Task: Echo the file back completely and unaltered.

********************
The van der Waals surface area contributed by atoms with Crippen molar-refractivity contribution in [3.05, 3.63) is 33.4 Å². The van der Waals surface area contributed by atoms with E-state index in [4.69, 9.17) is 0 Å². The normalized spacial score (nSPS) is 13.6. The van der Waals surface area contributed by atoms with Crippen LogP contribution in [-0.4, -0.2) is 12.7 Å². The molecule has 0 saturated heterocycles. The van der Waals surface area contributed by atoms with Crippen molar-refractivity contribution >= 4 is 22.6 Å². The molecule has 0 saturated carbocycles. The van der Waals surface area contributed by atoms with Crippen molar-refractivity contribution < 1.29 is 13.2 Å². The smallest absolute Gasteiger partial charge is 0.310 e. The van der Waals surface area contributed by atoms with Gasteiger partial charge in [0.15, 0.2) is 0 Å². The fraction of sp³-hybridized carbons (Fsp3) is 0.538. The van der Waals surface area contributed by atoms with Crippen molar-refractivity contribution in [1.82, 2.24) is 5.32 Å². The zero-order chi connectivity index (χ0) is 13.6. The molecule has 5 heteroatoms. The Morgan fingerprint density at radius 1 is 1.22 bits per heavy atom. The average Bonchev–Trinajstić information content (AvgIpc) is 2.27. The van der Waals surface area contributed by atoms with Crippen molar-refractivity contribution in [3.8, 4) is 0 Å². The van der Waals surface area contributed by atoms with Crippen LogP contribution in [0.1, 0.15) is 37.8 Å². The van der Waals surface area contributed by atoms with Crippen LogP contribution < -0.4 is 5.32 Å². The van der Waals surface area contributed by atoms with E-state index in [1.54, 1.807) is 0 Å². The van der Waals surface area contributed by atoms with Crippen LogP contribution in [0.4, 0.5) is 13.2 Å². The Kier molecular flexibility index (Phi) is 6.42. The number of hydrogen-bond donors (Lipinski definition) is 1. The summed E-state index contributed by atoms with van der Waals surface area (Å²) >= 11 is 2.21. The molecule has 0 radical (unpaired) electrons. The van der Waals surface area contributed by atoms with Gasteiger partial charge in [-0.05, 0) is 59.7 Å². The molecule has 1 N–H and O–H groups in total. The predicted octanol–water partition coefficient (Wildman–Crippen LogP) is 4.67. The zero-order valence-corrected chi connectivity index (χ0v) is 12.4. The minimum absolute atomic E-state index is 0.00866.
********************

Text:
The van der Waals surface area contributed by atoms with Crippen molar-refractivity contribution in [3.05, 3.63) is 33.4 Å². The van der Waals surface area contributed by atoms with E-state index in [4.69, 9.17) is 0 Å². The normalized spacial score (nSPS) is 13.6. The van der Waals surface area contributed by atoms with Crippen LogP contribution in [-0.4, -0.2) is 12.7 Å². The molecule has 0 saturated heterocycles. The van der Waals surface area contributed by atoms with Crippen molar-refractivity contribution >= 4 is 22.6 Å². The molecule has 0 saturated carbocycles. The van der Waals surface area contributed by atoms with Crippen molar-refractivity contribution < 1.29 is 13.2 Å². The smallest absolute Gasteiger partial charge is 0.310 e. The van der Waals surface area contributed by atoms with Gasteiger partial charge in [0.15, 0.2) is 0 Å². The fraction of sp³-hybridized carbons (Fsp3) is 0.538. The van der Waals surface area contributed by atoms with Crippen molar-refractivity contribution in [1.82, 2.24) is 5.32 Å². The zero-order chi connectivity index (χ0) is 13.6. The molecule has 5 heteroatoms. The Morgan fingerprint density at radius 1 is 1.22 bits per heavy atom. The average Bonchev–Trinajstić information content (AvgIpc) is 2.27. The van der Waals surface area contributed by atoms with Crippen molar-refractivity contribution in [3.8, 4) is 0 Å². The van der Waals surface area contributed by atoms with Crippen LogP contribution in [0.1, 0.15) is 37.8 Å². The van der Waals surface area contributed by atoms with Crippen LogP contribution < -0.4 is 5.32 Å². The van der Waals surface area contributed by atoms with E-state index in [1.54, 1.807) is 0 Å². The van der Waals surface area contributed by atoms with Crippen LogP contribution in [0.4, 0.5) is 13.2 Å². The Kier molecular flexibility index (Phi) is 6.42. The number of hydrogen-bond donors (Lipinski definition) is 1. The summed E-state index contributed by atoms with van der Waals surface area (Å²) >= 11 is 2.21. The molecule has 0 radical (unpaired) electrons. The van der Waals surface area contributed by atoms with Gasteiger partial charge in [-0.05, 0) is 59.7 Å². The molecule has 1 N–H and O–H groups in total. The predicted octanol–water partition coefficient (Wildman–Crippen LogP) is 4.67. The zero-order valence-corrected chi connectivity index (χ0v) is 12.4. The minimum absolute atomic E-state index is 0.00866.